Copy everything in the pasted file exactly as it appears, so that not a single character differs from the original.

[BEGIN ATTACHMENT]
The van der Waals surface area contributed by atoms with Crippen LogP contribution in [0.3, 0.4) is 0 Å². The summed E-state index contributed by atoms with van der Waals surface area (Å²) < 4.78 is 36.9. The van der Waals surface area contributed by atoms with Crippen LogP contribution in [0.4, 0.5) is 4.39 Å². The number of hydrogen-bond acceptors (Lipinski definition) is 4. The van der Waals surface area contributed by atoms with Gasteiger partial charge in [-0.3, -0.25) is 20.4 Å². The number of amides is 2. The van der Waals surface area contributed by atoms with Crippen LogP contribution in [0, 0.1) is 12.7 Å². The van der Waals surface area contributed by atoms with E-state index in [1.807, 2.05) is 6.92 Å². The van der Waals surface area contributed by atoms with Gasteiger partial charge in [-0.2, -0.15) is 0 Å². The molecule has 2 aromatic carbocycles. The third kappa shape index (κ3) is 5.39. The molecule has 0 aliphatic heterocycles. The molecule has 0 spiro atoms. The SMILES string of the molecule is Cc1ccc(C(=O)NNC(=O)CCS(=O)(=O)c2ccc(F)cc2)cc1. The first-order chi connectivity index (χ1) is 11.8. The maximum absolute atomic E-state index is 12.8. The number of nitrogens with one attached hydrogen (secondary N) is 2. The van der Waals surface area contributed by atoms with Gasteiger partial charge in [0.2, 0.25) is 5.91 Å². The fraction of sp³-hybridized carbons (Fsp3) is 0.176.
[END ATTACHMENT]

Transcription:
The van der Waals surface area contributed by atoms with Crippen LogP contribution in [0.3, 0.4) is 0 Å². The summed E-state index contributed by atoms with van der Waals surface area (Å²) < 4.78 is 36.9. The van der Waals surface area contributed by atoms with Crippen LogP contribution in [0.4, 0.5) is 4.39 Å². The number of hydrogen-bond acceptors (Lipinski definition) is 4. The van der Waals surface area contributed by atoms with Gasteiger partial charge in [-0.3, -0.25) is 20.4 Å². The number of amides is 2. The van der Waals surface area contributed by atoms with Crippen LogP contribution in [0, 0.1) is 12.7 Å². The van der Waals surface area contributed by atoms with E-state index in [1.807, 2.05) is 6.92 Å². The van der Waals surface area contributed by atoms with Gasteiger partial charge in [-0.2, -0.15) is 0 Å². The molecule has 2 aromatic carbocycles. The third kappa shape index (κ3) is 5.39. The molecule has 0 aliphatic heterocycles. The molecule has 0 spiro atoms. The SMILES string of the molecule is Cc1ccc(C(=O)NNC(=O)CCS(=O)(=O)c2ccc(F)cc2)cc1. The first-order chi connectivity index (χ1) is 11.8. The maximum absolute atomic E-state index is 12.8. The number of nitrogens with one attached hydrogen (secondary N) is 2. The van der Waals surface area contributed by atoms with Gasteiger partial charge in [0.2, 0.25) is 5.91 Å². The fraction of sp³-hybridized carbons (Fsp3) is 0.176.